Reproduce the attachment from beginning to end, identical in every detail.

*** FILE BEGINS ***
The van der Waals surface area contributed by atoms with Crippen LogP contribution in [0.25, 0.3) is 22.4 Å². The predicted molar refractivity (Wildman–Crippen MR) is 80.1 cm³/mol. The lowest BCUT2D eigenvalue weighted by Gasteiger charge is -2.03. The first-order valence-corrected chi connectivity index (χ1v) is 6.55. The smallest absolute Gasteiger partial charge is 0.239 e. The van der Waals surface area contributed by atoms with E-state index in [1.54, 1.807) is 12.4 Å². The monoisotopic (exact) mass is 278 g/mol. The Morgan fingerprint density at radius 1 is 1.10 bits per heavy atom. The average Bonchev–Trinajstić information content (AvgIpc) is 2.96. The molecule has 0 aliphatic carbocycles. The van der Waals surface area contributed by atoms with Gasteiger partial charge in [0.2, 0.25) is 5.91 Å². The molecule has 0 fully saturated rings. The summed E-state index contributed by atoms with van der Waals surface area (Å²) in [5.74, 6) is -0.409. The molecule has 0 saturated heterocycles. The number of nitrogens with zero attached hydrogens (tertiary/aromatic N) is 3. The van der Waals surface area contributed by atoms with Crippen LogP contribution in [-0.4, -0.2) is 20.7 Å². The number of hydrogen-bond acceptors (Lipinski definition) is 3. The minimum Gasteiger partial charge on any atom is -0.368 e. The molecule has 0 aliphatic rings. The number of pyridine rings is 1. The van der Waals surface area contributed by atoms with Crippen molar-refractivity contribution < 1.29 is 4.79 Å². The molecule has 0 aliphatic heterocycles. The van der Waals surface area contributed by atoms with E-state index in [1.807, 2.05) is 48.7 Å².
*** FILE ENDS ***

The van der Waals surface area contributed by atoms with Crippen LogP contribution in [0.25, 0.3) is 22.4 Å². The predicted molar refractivity (Wildman–Crippen MR) is 80.1 cm³/mol. The lowest BCUT2D eigenvalue weighted by Gasteiger charge is -2.03. The first-order valence-corrected chi connectivity index (χ1v) is 6.55. The smallest absolute Gasteiger partial charge is 0.239 e. The van der Waals surface area contributed by atoms with E-state index in [1.54, 1.807) is 12.4 Å². The monoisotopic (exact) mass is 278 g/mol. The Morgan fingerprint density at radius 1 is 1.10 bits per heavy atom. The average Bonchev–Trinajstić information content (AvgIpc) is 2.96. The molecule has 0 aliphatic carbocycles. The van der Waals surface area contributed by atoms with Gasteiger partial charge in [0.2, 0.25) is 5.91 Å². The molecule has 0 fully saturated rings. The summed E-state index contributed by atoms with van der Waals surface area (Å²) in [5.74, 6) is -0.409. The molecule has 0 saturated heterocycles. The number of nitrogens with zero attached hydrogens (tertiary/aromatic N) is 3. The van der Waals surface area contributed by atoms with Crippen LogP contribution in [-0.4, -0.2) is 20.7 Å². The number of hydrogen-bond acceptors (Lipinski definition) is 3. The minimum Gasteiger partial charge on any atom is -0.368 e. The molecule has 0 aliphatic rings. The number of pyridine rings is 1. The van der Waals surface area contributed by atoms with Crippen molar-refractivity contribution < 1.29 is 4.79 Å². The molecule has 0 aliphatic heterocycles. The van der Waals surface area contributed by atoms with E-state index in [1.807, 2.05) is 48.7 Å².